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Tech-Enabled Alternatives Must Be Part of Education Reform, Report Says

David Bergeron, far right, leads a panel discussion on competency-based education at the Center for American Progress on Wednesday, Dec. 18, 2013.

David A. Bergeron (right) of the Center for American Progress leads a panel discussion on competency-based education, which he notes is an idea that dates back decades. (Photo by Megan O’Neil)

Washington — The U.S. Education Department must experiment with alternative models, such as stackable credentials and competency-based programs, as part of broader reforms of the nation’s postsecondary-education system, according to a report published on Wednesday by the Center for American Progress.

Written by David A. Bergeron, vice president for postsecondary education at the nonpartisan policy-research center and a longtime official at the Education Department, the report is titled “A Path Forward.” It calls for the development of standards and measures—based on job placement, earnings, and other factors—to assess the productivity of such alternative models. It also advocates engaging employers in order to better align higher education with workplace needs.

“One of the things that really enables competency-based learning is the ability to use technology to keep track of what people have learned and can do with what they have learned,” Mr. Bergeron said, noting that the idea of competency-based education dates back decades. His comments followed a panel discussion at the center’s headquarters here.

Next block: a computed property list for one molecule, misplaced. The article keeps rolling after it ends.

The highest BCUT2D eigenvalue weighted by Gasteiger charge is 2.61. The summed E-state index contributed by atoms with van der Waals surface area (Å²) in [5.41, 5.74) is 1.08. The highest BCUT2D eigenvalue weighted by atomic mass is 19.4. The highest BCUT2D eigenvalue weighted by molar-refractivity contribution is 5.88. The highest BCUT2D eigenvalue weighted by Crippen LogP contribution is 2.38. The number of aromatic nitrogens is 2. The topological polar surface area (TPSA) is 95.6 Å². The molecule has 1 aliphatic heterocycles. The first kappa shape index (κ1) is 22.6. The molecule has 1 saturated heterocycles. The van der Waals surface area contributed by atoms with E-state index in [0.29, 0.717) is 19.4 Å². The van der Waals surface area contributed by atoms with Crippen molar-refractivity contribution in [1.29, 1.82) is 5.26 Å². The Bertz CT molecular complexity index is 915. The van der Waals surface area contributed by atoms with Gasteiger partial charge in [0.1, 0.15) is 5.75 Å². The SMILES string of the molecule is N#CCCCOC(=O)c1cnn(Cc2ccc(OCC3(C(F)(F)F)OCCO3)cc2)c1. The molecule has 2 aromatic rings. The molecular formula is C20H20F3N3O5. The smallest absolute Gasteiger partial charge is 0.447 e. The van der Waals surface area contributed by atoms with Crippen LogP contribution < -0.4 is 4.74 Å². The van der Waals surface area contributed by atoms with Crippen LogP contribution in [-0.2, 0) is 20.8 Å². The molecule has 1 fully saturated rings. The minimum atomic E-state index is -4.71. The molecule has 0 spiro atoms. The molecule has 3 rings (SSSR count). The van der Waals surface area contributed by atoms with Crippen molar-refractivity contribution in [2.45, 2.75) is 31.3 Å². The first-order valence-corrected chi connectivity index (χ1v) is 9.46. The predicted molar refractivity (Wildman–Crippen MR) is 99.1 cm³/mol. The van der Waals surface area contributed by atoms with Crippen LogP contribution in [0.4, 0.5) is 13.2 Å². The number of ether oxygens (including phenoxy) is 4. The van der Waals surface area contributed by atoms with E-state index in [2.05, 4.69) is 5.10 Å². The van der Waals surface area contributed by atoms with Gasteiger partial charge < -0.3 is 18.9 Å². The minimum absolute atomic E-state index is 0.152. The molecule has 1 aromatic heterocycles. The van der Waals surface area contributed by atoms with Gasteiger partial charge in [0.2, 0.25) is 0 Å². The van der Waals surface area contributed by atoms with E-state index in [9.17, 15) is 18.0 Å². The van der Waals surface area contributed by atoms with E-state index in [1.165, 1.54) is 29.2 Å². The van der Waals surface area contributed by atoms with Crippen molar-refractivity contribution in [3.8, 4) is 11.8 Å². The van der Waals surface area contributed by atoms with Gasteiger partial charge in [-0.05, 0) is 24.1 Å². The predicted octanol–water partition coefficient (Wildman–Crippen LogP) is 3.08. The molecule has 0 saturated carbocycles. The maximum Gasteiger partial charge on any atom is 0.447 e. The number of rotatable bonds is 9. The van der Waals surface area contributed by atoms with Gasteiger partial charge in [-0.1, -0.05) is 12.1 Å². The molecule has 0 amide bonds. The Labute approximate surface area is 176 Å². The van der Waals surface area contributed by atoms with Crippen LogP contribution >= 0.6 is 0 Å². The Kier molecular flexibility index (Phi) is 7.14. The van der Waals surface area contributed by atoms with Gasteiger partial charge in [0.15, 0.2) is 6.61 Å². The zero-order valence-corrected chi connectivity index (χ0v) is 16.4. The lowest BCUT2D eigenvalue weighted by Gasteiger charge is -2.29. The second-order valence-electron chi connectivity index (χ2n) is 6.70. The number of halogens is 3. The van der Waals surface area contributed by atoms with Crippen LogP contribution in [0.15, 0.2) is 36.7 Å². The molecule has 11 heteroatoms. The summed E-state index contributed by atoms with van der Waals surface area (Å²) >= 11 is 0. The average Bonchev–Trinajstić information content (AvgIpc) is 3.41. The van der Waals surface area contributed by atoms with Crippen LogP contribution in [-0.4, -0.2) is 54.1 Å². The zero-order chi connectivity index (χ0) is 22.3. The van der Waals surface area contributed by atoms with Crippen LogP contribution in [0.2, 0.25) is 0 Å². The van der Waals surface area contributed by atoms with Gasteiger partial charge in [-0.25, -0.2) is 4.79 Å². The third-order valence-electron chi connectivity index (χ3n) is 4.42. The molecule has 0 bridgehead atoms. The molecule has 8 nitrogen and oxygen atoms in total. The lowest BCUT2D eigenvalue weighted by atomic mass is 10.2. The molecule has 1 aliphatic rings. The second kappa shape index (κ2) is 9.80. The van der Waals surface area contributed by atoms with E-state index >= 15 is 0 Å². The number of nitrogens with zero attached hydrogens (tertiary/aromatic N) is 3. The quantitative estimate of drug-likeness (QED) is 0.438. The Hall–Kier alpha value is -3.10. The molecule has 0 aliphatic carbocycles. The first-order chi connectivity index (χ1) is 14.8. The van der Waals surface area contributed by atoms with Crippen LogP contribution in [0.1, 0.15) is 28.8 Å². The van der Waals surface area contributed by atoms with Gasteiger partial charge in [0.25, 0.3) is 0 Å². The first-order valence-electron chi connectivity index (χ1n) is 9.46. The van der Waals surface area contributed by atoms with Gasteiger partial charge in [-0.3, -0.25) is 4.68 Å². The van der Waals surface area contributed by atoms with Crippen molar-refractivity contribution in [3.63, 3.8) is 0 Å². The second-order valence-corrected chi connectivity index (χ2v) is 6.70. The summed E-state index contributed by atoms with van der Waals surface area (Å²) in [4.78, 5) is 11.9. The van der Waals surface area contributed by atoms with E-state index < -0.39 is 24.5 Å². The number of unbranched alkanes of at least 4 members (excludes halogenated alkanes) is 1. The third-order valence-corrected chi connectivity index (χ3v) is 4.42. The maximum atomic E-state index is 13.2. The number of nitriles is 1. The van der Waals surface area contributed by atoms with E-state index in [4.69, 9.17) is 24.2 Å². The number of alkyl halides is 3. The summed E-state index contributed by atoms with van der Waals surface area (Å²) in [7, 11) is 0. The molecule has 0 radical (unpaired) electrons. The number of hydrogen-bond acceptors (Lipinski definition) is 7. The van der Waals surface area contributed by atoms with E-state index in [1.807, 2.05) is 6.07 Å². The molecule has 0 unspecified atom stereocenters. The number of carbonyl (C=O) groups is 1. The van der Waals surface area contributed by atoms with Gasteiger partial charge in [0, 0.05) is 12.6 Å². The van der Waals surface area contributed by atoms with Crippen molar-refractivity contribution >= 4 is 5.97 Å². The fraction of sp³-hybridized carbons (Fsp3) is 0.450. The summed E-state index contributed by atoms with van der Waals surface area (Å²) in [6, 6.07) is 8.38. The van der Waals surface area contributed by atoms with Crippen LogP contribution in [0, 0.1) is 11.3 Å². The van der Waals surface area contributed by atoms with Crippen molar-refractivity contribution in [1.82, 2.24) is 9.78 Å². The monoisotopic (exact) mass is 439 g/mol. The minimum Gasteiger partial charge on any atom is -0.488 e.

The call for reform comes two weeks after the Education Department announced it would accept proposals for experiments to test alternative ways of administering student-aid programs, with special interest in ideas that would allow “students to advance through educational courses and programs at their own pace by demonstrating academic achievement.” The solicitation for proposals aligns with President Obama’s goals of combating rising costs in higher education and clearing the way for innovation, department officials said.

Competency-based education also received special attention from the department in March, when it said that it would award federal student aid for competency-based programs, throwing open the doors for learning credited by demonstrated knowledge and skills rather than hours spent in a class. Mr. Bergeron, then an official at the department, played a significant role in the decision. Among the most prominent competency-based programs are those offered by Western Governors University and Southern New Hampshire University.

According to the report released on Wednesday, the current quality-assurance system in higher education—accreditation—is poorly aligned with work-force needs. Employers draw candidates with certain majors but may not know much about their actual workplace skills.

“Providing employers with information about a graduate’s demonstrated knowledge, skills, and abilities through a portfolio or competency-based transcript could make the human-capital system operate more efficiently,” the report says.

Existing technology systems are part of the problem, according to the report. They buttress a higher-education system that continues to deliver instruction by in-person and online classes held two or three times a week for up to 15 weeks.

“These systems will need to be modified significantly to record credits earned not in a classroom but through any number of learning activities, with credit ultimately awarded based on an assessment,” the report says.

Even bigger changes will need to take place at the organizational level of postsecondary-education institutions, according to the report, with entirely new roles for administrators and faculty members. Some will specialize in the technology used to deliver content, and some will focus on assessment, but both will have little responsibility for instruction. Others will be instructional coaches, helping students through particularly difficult learning modules and competencies.

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